The most powerful lesson I learned on this terrible project was about proactively owning and adapting your team’s process and practices instead of just trying to muddle through when something isn’t working. For most of this project, we did our iteration estimation by having developers try to estimate in ideal hours. During iterations the developers would attempt to track how many of these nebulous “ideal hours” we had spent on each story. Needless to say, we had burned a lot of hours on arguing exactly how many “ideal hours” we were really spending and what the estimate for a user story really should be in iteration kickoff meetings. The killer for me was how the project manager would take all of these numbers to show in excruciating detail exactly how badly our struggling development team was missing our estimates on every single story in front of the client and the rest of the team.

As you can imagine, this resulted in long, nasty iteration kickoff meetings as the other developers and I tried to avoid the humiliation. Just a couple incidents I remember:

  1. Being pulled out of an iteration kickoff meeting because one of the BA’s was mad about how he thought we were inflating the estimates. It ended with me screaming at our account manager that I had to do that to protect myself while pointing at the project manager (if you’ve never met me, I’m a big guy and I’d bet that a very angry me might be a little bit upsetting).
  2. Going up to the project manager to show him how a big new subsystem had gone much better than expected and effectively being told that I had been sandbagging estimates. To say the least, I fumed a little bit about that one.

Fortunately, our resident older developer got up at a retrospective meeting one time and made a very simple suggestion: our stories seem to come in about three different sizes, so instead of worrying about ideal hours at all, let’s just estimate stories as small, medium, or large (shirt size estimation). My recollection is that as soon as we adopted the new estimation technique, iteration meetings became much quicker and smoother. As we eliminated the idiotic estimate tracking out of our retrospectives, our meetings became less contentious, faster, and more productive.

The big lesson I took away is to never, ever treat your software process as something that is set in stone. I also learned that software teams should be empowered to make corrections to the way they work.

I blogged about a similar theme when I was on Codebetter ages ago.

Interpersonal Tension and Lack of Trust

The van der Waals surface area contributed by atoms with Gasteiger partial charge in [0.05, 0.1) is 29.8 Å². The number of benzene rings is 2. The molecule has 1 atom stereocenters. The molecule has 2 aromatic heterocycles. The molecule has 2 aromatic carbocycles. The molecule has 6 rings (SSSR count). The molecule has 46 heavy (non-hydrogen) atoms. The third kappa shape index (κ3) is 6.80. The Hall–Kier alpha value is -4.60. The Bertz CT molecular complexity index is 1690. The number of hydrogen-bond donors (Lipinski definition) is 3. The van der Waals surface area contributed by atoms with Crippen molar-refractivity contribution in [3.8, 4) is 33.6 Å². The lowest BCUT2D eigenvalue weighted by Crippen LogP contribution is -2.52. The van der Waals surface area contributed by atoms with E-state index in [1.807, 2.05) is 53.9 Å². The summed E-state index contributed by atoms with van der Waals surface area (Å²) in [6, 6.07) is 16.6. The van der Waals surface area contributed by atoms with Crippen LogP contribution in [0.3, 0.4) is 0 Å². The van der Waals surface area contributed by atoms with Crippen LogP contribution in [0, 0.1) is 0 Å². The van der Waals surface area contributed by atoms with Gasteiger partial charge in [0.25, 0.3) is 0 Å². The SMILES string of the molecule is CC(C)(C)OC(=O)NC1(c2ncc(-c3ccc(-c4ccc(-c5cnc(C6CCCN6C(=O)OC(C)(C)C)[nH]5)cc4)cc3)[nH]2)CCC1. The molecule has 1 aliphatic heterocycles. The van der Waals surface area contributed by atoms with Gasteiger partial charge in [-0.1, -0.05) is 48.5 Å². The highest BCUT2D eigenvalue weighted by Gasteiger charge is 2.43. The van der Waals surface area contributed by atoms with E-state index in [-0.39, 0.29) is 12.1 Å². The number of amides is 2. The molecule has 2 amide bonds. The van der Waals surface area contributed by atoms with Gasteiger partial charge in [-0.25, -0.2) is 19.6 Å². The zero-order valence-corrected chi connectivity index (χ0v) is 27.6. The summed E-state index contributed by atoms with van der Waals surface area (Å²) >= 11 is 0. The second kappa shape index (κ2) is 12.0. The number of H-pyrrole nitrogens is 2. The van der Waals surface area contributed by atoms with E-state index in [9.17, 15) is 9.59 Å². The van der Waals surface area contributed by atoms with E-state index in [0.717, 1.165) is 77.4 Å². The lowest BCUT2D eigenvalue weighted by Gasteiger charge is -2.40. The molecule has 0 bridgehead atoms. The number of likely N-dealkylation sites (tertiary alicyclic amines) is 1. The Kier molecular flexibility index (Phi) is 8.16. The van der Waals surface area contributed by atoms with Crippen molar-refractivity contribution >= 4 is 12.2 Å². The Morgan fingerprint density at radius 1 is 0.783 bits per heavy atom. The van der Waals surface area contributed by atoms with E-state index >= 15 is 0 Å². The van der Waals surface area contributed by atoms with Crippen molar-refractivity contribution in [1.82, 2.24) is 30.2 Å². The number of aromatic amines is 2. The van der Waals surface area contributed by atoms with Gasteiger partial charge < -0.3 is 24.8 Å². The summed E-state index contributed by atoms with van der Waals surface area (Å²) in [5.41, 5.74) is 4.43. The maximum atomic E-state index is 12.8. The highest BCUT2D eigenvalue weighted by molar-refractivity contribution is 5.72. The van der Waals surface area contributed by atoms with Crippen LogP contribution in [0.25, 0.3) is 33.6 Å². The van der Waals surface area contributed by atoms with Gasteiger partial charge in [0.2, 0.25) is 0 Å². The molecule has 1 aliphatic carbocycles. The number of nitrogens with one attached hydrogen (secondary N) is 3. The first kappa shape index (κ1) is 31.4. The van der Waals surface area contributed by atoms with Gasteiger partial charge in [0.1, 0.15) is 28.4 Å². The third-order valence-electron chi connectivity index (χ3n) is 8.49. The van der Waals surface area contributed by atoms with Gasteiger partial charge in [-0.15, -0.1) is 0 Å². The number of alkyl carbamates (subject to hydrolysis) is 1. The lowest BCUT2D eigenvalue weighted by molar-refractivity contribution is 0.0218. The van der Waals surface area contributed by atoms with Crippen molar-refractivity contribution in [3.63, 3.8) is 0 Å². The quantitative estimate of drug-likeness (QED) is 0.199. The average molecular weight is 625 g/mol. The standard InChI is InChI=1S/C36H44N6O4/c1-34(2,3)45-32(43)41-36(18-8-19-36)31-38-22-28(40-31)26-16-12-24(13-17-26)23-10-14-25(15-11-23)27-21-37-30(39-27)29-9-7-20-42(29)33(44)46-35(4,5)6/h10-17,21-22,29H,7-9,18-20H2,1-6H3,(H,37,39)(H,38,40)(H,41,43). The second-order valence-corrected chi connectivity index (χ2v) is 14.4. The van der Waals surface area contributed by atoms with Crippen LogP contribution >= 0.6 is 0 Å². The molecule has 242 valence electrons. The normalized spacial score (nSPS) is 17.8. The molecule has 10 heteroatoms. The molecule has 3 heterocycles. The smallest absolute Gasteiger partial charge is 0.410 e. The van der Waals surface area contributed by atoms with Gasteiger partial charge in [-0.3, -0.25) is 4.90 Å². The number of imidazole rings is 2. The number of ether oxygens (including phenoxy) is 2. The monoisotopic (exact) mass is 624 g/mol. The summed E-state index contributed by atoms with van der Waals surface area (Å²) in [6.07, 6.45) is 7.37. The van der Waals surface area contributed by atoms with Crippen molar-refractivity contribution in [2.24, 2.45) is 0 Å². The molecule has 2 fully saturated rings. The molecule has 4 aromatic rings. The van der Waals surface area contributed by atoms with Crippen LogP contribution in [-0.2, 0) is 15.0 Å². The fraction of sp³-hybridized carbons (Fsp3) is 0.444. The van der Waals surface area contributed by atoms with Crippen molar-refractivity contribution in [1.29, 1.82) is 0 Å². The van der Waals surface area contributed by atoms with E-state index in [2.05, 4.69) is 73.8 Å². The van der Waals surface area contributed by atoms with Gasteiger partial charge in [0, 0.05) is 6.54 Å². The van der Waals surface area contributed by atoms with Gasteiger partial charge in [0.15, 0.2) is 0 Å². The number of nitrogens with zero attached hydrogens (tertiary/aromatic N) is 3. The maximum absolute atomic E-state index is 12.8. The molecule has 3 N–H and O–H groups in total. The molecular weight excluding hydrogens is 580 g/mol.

I guess I have to be honest here just in case it’s not obvious and admit that I still hold a pretty significant grudge toward that project manager. One of the first interactions I remember having with the project manager was him approaching me at some kind of after hours kickoff social and telling me that “he just got a bad vibe off of me.” To my detriment, I just hunkered down instead of trying to ask him what the hell he meant and finding a way to get past that. I certainly never trusted him, and he made it abundantly clear that he didn’t trust the way that I was leading the development effort.

I spent a lot of time on that project worrying about protecting myself from the project manager and his verbal abuse. The project manager spent a lot of time criticizing me for “over design” or trying to subvert the XP process. I responded by veering too far toward not doing any design at all and really stopped thinking about anything that wasn’t in the iteration plan so I would have to get more lectures about how things would work better if I just got in line and followed the XP process.

The end result of that was a lot of technical debt in our heavy client related to our navigation logic. I had known for a long time that we were writing bad spaghetti code that was going to hurt us and already had a design concept based on what’s now called the screen conductor pattern. If I were doing that project today, I would opt for the screen conductor design early on, but then I was so concerned with the charges of over design that I put it off, partly because it would have involved having to create a user story that had to be approved by the project manager. Once we finally had to admit that we were having a technical debt melt down, we played an official story to change to the architecture using the screen conductor abstraction idea. In my opinion, that work took much longer than it would have taken if we’d done it early on when it was apparent that we needed to do that.

To this day, I consider this episode of delaying the cleanup of the navigation logic one of the worst technical design decisions I’ve made – and it all could have been avoided if the project manager had trusted my judgement so that I could have acted earlier as I saw fit and if I had trusted him enough to actually communicate with him. I didn’t go to him with these concerns early because I thought he’d just mock me for wanting to build a framework.